On the face of it, this seems odd. Why would the harshest sun and hottest temperatures create glaciers? Thompson has a simple explanation. The zone of maximum sun in the tropics is also the zone of maximum rainfall, which in the highest mountains means the zone of maximum snow. Up there, he says, it has always been cold enough for glaciers to form. So temperature is not an issue. What the high valleys have often lacked is moisture to feed the growth of glaciers. The sun brought the moisture, and with it the snow and the glaciers.
Many would argue that all the natural variability in climate that Thompson is uncovering offers a soothing reminder that the planet and human society are no strangers to climate change. Not Lonnie. His analysis is uncovering invisible thresholds in the climate system, he says. Cross them, and the whole system goes into a spin, with dramatic cooling or warming, great droughts and the El Nino flip, turned full on or full off for centuries at a time. Should we not be just as concerned that carbon dioxide might send us above a threshold? If that happens, he says, "we won't get gradual climate change, as projected; we will instead get abrupt change."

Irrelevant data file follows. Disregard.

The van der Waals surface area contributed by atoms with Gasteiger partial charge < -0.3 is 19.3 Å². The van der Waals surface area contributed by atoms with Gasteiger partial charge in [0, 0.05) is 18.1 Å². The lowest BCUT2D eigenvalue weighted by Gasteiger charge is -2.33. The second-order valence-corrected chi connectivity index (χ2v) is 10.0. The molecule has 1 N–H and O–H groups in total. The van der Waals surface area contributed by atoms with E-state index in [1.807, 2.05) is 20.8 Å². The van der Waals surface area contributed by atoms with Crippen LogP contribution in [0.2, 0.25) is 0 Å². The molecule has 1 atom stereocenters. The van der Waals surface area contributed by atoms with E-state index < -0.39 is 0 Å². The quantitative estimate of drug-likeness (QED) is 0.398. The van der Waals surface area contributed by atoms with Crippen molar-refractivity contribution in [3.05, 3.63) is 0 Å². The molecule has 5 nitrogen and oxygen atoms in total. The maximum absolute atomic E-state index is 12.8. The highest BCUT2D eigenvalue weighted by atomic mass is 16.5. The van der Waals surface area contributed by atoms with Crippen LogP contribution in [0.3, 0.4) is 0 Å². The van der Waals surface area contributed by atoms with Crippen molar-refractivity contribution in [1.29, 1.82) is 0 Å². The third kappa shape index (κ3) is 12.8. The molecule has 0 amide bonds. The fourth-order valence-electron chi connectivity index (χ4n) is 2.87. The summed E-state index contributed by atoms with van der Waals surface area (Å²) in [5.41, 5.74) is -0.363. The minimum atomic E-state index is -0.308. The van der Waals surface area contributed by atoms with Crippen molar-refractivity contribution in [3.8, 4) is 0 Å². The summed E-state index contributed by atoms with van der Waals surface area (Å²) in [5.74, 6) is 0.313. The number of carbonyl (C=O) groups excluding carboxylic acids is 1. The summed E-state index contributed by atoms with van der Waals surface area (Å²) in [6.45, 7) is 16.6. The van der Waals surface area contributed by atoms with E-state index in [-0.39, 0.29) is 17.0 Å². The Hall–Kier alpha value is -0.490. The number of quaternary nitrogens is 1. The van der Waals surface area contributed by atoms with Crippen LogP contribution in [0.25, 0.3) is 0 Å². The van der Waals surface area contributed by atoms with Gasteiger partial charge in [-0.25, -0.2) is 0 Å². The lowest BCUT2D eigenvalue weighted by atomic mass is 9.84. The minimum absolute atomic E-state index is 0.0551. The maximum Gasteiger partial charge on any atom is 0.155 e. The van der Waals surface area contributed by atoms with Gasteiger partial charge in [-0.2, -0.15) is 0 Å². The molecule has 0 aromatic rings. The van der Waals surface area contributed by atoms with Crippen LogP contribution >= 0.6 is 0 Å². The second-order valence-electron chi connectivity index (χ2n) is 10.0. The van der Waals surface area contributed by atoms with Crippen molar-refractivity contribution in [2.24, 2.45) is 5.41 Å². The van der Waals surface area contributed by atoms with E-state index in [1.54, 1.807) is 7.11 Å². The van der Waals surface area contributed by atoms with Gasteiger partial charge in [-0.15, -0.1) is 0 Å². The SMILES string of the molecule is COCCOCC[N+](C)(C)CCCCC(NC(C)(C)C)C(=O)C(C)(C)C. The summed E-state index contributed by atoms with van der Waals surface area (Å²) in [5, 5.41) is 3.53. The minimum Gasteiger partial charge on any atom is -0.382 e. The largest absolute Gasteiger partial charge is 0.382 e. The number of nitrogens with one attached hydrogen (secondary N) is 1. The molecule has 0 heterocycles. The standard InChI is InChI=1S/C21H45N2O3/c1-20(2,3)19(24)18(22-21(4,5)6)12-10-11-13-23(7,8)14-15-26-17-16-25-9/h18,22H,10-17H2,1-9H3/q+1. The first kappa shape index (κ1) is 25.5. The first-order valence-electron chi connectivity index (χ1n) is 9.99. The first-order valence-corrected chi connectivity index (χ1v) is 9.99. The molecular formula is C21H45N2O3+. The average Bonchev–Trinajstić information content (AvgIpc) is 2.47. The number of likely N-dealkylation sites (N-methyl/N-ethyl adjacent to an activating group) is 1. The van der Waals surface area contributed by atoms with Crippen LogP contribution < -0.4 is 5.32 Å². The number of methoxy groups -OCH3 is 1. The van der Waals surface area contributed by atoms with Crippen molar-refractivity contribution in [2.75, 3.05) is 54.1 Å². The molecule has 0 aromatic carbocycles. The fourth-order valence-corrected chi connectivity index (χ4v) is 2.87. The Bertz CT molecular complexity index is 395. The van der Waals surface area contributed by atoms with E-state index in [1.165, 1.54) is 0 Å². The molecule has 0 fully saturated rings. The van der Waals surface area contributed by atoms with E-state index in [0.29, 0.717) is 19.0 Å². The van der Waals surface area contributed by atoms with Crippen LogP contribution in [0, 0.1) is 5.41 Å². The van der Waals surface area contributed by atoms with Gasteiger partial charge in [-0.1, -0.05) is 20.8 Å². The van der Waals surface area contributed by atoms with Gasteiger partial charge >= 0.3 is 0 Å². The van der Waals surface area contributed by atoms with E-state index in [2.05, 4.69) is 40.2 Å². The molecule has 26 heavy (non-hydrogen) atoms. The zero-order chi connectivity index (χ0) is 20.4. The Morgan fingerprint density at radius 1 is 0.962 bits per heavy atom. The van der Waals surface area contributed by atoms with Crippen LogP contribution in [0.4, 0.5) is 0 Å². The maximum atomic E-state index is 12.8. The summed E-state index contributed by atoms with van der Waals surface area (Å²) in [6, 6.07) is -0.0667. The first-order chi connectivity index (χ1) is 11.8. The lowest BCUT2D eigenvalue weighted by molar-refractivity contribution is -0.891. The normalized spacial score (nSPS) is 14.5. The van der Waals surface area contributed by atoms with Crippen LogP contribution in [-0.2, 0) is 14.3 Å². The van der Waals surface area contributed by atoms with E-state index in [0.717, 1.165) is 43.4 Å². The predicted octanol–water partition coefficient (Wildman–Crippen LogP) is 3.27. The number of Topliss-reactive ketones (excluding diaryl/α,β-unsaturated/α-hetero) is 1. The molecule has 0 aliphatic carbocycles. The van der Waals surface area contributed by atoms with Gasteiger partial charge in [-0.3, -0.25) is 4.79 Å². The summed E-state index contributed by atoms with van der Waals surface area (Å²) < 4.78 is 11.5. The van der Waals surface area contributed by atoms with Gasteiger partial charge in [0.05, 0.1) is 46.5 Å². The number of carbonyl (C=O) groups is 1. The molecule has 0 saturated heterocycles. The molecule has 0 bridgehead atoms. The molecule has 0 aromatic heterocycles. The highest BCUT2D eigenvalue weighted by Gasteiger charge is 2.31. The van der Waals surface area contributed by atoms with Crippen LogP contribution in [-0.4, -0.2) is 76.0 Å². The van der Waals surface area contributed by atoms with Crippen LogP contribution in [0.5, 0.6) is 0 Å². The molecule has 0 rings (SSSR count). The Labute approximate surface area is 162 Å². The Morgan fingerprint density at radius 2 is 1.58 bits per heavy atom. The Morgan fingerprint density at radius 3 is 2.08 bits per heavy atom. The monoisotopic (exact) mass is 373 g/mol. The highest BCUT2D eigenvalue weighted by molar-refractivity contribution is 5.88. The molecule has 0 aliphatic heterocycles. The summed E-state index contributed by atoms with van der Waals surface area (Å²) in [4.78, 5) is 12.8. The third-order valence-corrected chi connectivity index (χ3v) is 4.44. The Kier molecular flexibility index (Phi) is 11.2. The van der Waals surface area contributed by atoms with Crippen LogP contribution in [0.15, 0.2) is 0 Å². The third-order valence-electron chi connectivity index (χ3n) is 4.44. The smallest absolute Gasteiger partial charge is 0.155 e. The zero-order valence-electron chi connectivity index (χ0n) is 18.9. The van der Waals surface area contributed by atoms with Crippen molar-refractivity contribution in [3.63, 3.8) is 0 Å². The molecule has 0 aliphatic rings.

And, of course, Thompson is tracking with concern the role of modern climate change in melting his glaciers. Back in 1976, he took a core of the ice at the summit of Quelccaya. It showed layers of ice laid down annually for 1,500 years. In 1991, when he returned to update the record, he found that the annual accumulation had stopped and the top 20 yards of ice had melted away—dramatic evidence of a recent and sudden shift in an ancient ice cap's fortunes. In the valley below, Quelccaya's largest glacier, the Qori Kalis, is retreating by 500 feet a year and has lost a fifth of its area since 1963. Across Peru, a quarter of the ice surface has disappeared in thirty years. Elsewhere in the Andes, Bolivia's Chacaltaya lost two thirds of its ice in the 1990s, and Venezuela has lost four of its six glaciers since x975-